The Good, The Bad, and The Ugly: One UI 2 on a Mid-range Device

Published on April 12, 2020 by John Vincent · 25 min read

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Samsung is at it again with Android updates. I applaud them for being quite fast recently, especially with them bringing the One UI 2 update on their devices at least two months earlier than planned. Although to be honest, they’re still slower than what I expect.

One UI 2.0 finally came to Galaxy A50 devices, and I can finally experience it for myself. To be honest, it gave back the feelings of being excited about a major upgrade.

Welcome to The Good, The Bad, and The Ugly; where I review technology and software from a commoner's standpoint. In this first entry in the series, we will explore One UI 2.0 from a mid-range device, the Samsung Galaxy A50.

The Good

Let’s start with the great stuff. The One UI 2 update brings the new features that came with Android 10. That includes support for screen recorders, (rather lacking) better permissions system, and one of my favorites, gesture navigation.

I was never an iOS ex-pat, but I just loved gestures. The new one isn’t exactly easy to learn, especially if you’re new to this. But if you use your phone very frequently (which is the case these times), it’s quite fast to adapt to.

This new gesture system allows you to see more content since buttons don’t block the bottom of the screen anymore. Several apps struggle to support it, especially on a curved screen like the A50; more on that later.

Aside from the goodies Google brought to the table, Samsung has brought a number as well. In addition to the new features they’re proud of such as the improved design and wallpaper adaptability on the lock screen, they have brought several new features as well.

I’m liking the consistency they’re going for, most of which have been ironed out on One UI 2. Home screen folders now follow the same philosophy as other stock apps, which makes it better for one-handed use.

Also, the native screen recorder is a very welcome addition. As well as the refined iconography and color schemes.

Home screen folders are now easy to navigate with one hand.

Customization-wise, updates to Samsung’s Good Lock modules are great, most of which only support Android 10 as of writing. The “Sero” volume panel theme in SoundAssistant is a very welcome addition and allows better reachability on the volume panel.

Issues from One UI 1.1 have been fixed as well; screenshots from the lock screen aren’t dim anymore when you have the fingerprint scanner enabled, you can now add a secondary face to the face recognition feature, and performance is better than before.

The Bad

Let’s go to the disappointing stuff. Gestures are a mess on a lot of apps at this point. Navigation bars are entirely small, and tapping items on the farther left or right can accidentally trigger Google Assistant.

Google never released proper design guidelines for this new thing and left app developers on their own to figure it out.

Swiping from these two red spots triggers Google Assistant. Guess what, there are buttons in there.
Swiping from these two red spots triggers Google Assistant. Guess what, there are buttons in there.

And let’s not forget Samsung’s habit of re-inventing the wheel literally every year. SamsungDaily just isn’t as great as Bixby Home was. What made Bixby Home great is the ability to check e-mails, alarms, reminders, and notes, control your music, and check the content you might be interested in, all in one screen. With SamsungDaily, all except the last are gone. What’s worse, services are very scarce in many countries, you’re stuck with TikTok too. It sucks.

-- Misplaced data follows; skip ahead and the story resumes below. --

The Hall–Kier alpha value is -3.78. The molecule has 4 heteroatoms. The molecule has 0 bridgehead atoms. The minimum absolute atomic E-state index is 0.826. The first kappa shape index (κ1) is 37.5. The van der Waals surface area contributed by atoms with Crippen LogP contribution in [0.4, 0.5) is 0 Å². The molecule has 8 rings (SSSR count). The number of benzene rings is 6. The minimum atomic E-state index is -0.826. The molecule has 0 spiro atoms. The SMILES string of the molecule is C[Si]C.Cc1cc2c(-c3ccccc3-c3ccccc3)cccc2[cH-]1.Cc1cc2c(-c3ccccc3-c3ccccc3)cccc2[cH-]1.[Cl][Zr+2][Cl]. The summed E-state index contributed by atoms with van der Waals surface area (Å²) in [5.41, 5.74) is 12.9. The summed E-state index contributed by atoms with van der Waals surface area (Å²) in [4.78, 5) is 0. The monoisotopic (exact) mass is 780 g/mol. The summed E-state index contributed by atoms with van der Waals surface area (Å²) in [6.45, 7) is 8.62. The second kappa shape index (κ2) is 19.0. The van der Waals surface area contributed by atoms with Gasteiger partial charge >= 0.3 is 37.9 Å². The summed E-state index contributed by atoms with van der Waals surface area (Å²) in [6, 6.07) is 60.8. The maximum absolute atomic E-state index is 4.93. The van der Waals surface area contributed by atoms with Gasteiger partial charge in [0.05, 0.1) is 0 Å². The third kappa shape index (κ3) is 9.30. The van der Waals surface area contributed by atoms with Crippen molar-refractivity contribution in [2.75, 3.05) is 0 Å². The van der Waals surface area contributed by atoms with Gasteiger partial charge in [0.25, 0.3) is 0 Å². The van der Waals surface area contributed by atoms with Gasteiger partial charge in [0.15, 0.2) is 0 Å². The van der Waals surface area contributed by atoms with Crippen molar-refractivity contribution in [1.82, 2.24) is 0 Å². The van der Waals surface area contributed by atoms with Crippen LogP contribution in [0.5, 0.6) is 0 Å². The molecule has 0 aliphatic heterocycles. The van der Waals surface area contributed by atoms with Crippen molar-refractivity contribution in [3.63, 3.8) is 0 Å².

Yuck.
Yuck.

The Ugly

Personal pet peeves next.

Bixby, period. Samsung just doesn’t exert enough effort while Google Assistant is getting better every Google I/O. Services are lacking, you’re still restricted to Samsung’s own apps, and you can’t even disable it anymore on One UI 2. It’s promising, but the execution is still garbage.

QuickShare is more gimmicky than useful since it’s far from cross-compatible. But to be fair, there isn’t known standard yet to do this and there are very few Samsung devices that support it. The Galaxy A50 doesn’t even have it installed by default, you’d have to download and install it yourself.

Samsung Themes still isn’t great. I’m not sure how this “secret community” works behind the scenes, but almost all themes don’t support Dark Mode yet, any good one will cost you money, and have I mentioned that even wallpapers you can easily find on Reddit are paid?

Battery life is abysmal at this point. But in fairness, I’ve reset after upgrading and it’s getting better as of this writing. Night mode in the camera is spotty as well, hoping Samsung fixes that in the next update.

The Thing That Made Me Excited… Again

Photo credit: Cyngn Inc./CyanogenMod/LineageOS
Photo credit: Cyngn Inc./CyanogenMod/LineageOS

I still clearly remember the feeling of excitement when I installed CyanogenMod 12.1 (yes, CyanogenMod!) on an Android device. That preparation when you back up almost everything, and the anticipation when the install and optimization happens.

The Android 10, One UI 2.0 update, has made me experience that exact same feeling again.

Opinion regarding One UI 2 is divided across the community, but as I’ve said before; as long as you find most features useful, it’s not bloated. I find most features useful, and I’m a sucker for colorful and eye-candy UIs, so One UI 2 is a very welcoming change from me.

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